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A jazz radical turns to the familiar

By David Sterritt / June 10, 1981

New York

Leave it to a young radical like Scott Hamilton to come up with the wildest idea jazz has seen in ages. Bucking all the trends, ignoring all the experts, he has plunged into . . . the art of melody. In a world that thrives on rocks, fusion, "free" jazz, and such, he heads in just the opposite direction. His hallmarks are clean tunes, gentle rhythms, a delicately controlled tone.

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And what does he play? Songs! With beginnings and ends! Written before he was born! Of course, Hamilton is not the only young jazzman to cherish the old values. Another is cornetist Warren Vache, who has recorded a couple of fine albums with Hamilton: "Skyscrapers" and "With Scott's Band in New York City," both on the Concord Jazz label.

But there's something especially dramatic when a saxophone player chooses this path. One theory comes from critic John McDonough, who points out that brass instruments have been less affected by changing fashions. In strong contrast, John Coltrane and others "threw the reed instruments into such a state of chaos that anything resembling a pure tenor sound was virtually eclipsed by the barrage of honks and belches that were passed off as innovation and freedom."

I have a lot of affection for the "honks and belches" of a genius like Coltrane. But it's true that jazz has lost something in recent decades. You can hear that "something" in recordings by men who influenced Hamilton -- Lester Young, Ben Webster, Coleman Hawkins. Through their younger followers, Illinois Jacquet and Paul Gonsalves, Hamilton discovered their work, and began learning the most important things he knows.

Listen to Lester Young, for instance, and you'll hear in a flash one source of Hamilton's breathy tone. Yet he makes it very much his own, and uses it as a mark of individuality. On his Concord albums with Buddy Tate (including his latest, "Scott's Buddy") you can spot which tenorman is playing almost all the time, largely because of Hamilton's consistent Webster-inspired smoothness, contrasted with Tate's sharper line.

If Hamilton is really distinctive, though, why talk about influences at all? Partly, because he is so young (in his mid- 20s) and still close to the origins of his style. And partly because it's big news to havem venerable influences like Webster and Young in this postmodern day and age.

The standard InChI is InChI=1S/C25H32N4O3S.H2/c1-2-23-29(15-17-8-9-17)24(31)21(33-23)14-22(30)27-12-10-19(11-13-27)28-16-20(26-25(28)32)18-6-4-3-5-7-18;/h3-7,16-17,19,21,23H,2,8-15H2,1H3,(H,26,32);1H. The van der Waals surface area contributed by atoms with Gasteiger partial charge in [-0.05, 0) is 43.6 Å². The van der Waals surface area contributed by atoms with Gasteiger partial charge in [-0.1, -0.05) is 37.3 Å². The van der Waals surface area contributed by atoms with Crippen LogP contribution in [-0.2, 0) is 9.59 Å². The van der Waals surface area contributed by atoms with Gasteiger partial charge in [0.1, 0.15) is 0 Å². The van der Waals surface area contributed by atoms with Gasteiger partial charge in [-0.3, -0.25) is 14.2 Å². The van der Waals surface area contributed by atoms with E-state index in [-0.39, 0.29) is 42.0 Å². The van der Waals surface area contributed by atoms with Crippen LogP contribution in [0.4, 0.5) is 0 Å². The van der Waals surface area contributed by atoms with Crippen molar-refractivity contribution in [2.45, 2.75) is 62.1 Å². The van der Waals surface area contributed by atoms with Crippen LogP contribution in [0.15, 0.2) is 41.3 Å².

I recently caught Hamilton's act at Sweet Basil, and talked with him between sets. He agreed there's been too much written about his influences, but he's not complaining, because good press is always valuable and his has been very good. For a young musician whose career is absolutely soaring, he's remarkably modest about his gifts and accomplishments. And he's right -- he doesn't have to blow his own horn. Blowing the saxophone is quite enough when you do it with his kind of panache.

Hamilton has wanted to be a musician as long as he can remeber. Why? "I just took to it," he says. As a child he listened to Louis Armstrong and Eddie Condon records. As for rock'n roll, "My father didn't like it, so we didn't have it in the house. I listened to it when I was 11 or 12, to be with my friends, but I always liked jazz, too."

He doesn't know why he latched onto the saxophone. "I just wanted to play a horn," he says. "I tried a couple of others, but they were too hard. I never could understand the concept of a brass instrument, and how you get your chops right for it.

"So I didn't do well on other instruments, though I had a good feeling for music. Saxophone isn't too difficult to play. I stuck with it when I decided the time had come to concentrate on something and try to become a professional."

He came to his present style naturally. "I've been attracted by a lot of different kinds of music," he says, "especially when I was learning how to play. But I always listened to this sort of thing, and I feel really at home with it. It's comfortable and attractive."